conditions for infection and disease development occur when soil
temperatures are 70 to 75 F.
Many soils in the Midwest contain the Verticillium wilt
fungus. The fungus can be introduced into uninfested soil on seeds,
tools, farm machinery, and from the soil and roots of transplants.
The first symptoms of Verticillium wilt in new
strawberry plantings often appear about the time runners begin to form.
In older plantings, symptoms usually appear just before picking time.
Symptoms on above-ground plant parts may differ with the susceptibility
of the cultivar affected. In addition, above-ground symptoms are
difficult to differentiate from those caused by other root infecting
fungi. Isolation from diseased tissue and culturing the fungus in the
laboratory are necessary for positive disease identification.
On infected strawberry plants, the outer and older
leaves drop, wilt, turn dry, and become reddish-yellow or dark brown at
the margins and between veins (Figure 15). Few new leaves develop and
those that do tend to be stunted and may wilt and curl up along the
midvein. Severely infected plants may appear stunted and flattened with
small yellowish leaves. Brownish-to-bluish black streaks or blotches
may appear on the runners or petioles. New roots that grow from the
crown are often dwarfed with blackened tips. Brownish streaks may occur
within the decaying crown and roots. If the disease is serious, large
numbers of plants may wilt and die rapidly (Figure 16). When the
disease is not so serious, an occasional plant or several plants
scattered over the entire planting may wilt and die.
(Figure 15) Strawberry plant dying from verticillium
wilt. Note the outer leaves die first
(Figure 16) Strawberry field showing symptoms of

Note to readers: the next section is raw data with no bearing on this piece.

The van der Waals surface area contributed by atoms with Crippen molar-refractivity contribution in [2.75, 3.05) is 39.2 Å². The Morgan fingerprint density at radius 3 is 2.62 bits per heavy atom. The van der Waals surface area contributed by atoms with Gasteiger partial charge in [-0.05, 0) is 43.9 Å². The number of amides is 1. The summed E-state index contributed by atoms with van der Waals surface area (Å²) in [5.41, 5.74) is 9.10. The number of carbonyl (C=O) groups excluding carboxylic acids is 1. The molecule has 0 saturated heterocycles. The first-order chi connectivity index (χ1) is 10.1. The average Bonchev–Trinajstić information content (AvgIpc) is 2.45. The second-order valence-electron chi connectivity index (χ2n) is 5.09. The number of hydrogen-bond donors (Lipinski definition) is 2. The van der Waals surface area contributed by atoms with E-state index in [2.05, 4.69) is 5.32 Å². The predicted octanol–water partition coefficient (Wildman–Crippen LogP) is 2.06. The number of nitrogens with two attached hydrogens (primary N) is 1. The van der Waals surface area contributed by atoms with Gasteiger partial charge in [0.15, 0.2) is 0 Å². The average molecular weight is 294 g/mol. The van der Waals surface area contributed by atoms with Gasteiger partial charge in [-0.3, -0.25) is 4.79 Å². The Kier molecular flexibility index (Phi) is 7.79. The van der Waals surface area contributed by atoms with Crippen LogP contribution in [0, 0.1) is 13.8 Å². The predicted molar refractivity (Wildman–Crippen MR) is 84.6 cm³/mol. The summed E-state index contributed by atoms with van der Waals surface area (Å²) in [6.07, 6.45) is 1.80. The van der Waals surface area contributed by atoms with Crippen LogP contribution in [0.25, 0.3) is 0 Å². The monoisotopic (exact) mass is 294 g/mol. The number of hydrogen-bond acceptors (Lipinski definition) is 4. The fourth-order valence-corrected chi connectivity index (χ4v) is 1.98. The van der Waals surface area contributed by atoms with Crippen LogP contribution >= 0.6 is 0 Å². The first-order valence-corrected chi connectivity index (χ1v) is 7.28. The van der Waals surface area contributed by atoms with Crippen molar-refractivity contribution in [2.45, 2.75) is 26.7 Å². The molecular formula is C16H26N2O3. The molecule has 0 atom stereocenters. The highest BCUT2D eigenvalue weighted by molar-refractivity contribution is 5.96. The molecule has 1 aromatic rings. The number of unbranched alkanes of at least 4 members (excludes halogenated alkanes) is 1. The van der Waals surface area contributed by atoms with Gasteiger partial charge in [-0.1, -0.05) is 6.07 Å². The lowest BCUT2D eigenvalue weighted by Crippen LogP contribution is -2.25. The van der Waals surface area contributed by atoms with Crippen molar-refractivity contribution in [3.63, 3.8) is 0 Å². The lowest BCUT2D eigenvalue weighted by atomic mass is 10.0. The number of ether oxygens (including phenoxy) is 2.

The fungus overwinters in soil or plant debris as
dormant mycelium or black speck-sized bodies (microsclerotia). These
microsclerotia can remain viable in the soil for many years. Under
favorable environmental conditions, they germinate and produce
thread-like fungal structures (hyphae). Hyphae can penetrate root hairs
directly or through breaks or wounds in the rootlets. Once inside the
root, the fungus invades and destroys the water-conducting tissue.
Destruction of water-conducting tissue results in reduced water uptake
by the plant; thus, plants wilt and wither. As fungal colonies get
older, they produce microsclerotia in infected host tissue and the
disease cycle is completed.
Black root rot is the general name for several root
disorders which produce similar symptoms. The disorders are not clearly
understood and are generally referred to as a root rot complex.
Although the exact cause of the black root rot is not known, one or
more of the following is thought to be responsible: soil fungi (such as
Rhizoctonia and Fusarium); nematodes; winter
injury; fertilizer burn; soil compaction; herbicide damage; drought;
and excess salt, water or improper soil pH. Black root rot has been
found in every strawberry-growing area of the United States. Injured
plants may be scattered throughout the planting or localized in one or
more areas (Figure 17). A considerable incidence of black root rot has
been observed in recent years throughout the Midwest. Once the disease
is established (shows up) in the planting, little or nothing can be
done to control it.
(Figure 17) Strawberry field showing black root rot
To recognize black root rot symptoms, it is necessary to
know what a normal root looks like. Newly developed main roots of a
normal strawberry plant are pliable and almost white. After several
months of growth, they generally become woody and are dark brown to
black on the surface. When this dark surface is scraped away, a
yellowish-white living core can be seen. Small feeder roots that branch
out from the main roots should be white as long as they are active.
Roots affected by black root rot have one or more of the
following symptoms: 1) the root system is much smaller than normal; 2)
the main roots are spotted with dark patches or zones (Figure 18); 3)
the feeder roots are lacking or are spotted with dark patches or zones;
4) all or part of the main root is dead (Figure 19). A
cross-section of the dead root shows it blackened throughout. Plants
with black root rot are less vigorous than normal plants and produce
fewer runner plants. Severely affected plants usually die.
(Figure 18) Strawberry root with black root rot
symptoms. Note black discoloration (lesions) on the root.
(Figure 19) Strawberry root system with advanced stages
of black root rot. Note the dead, black "Rat-tail" roots.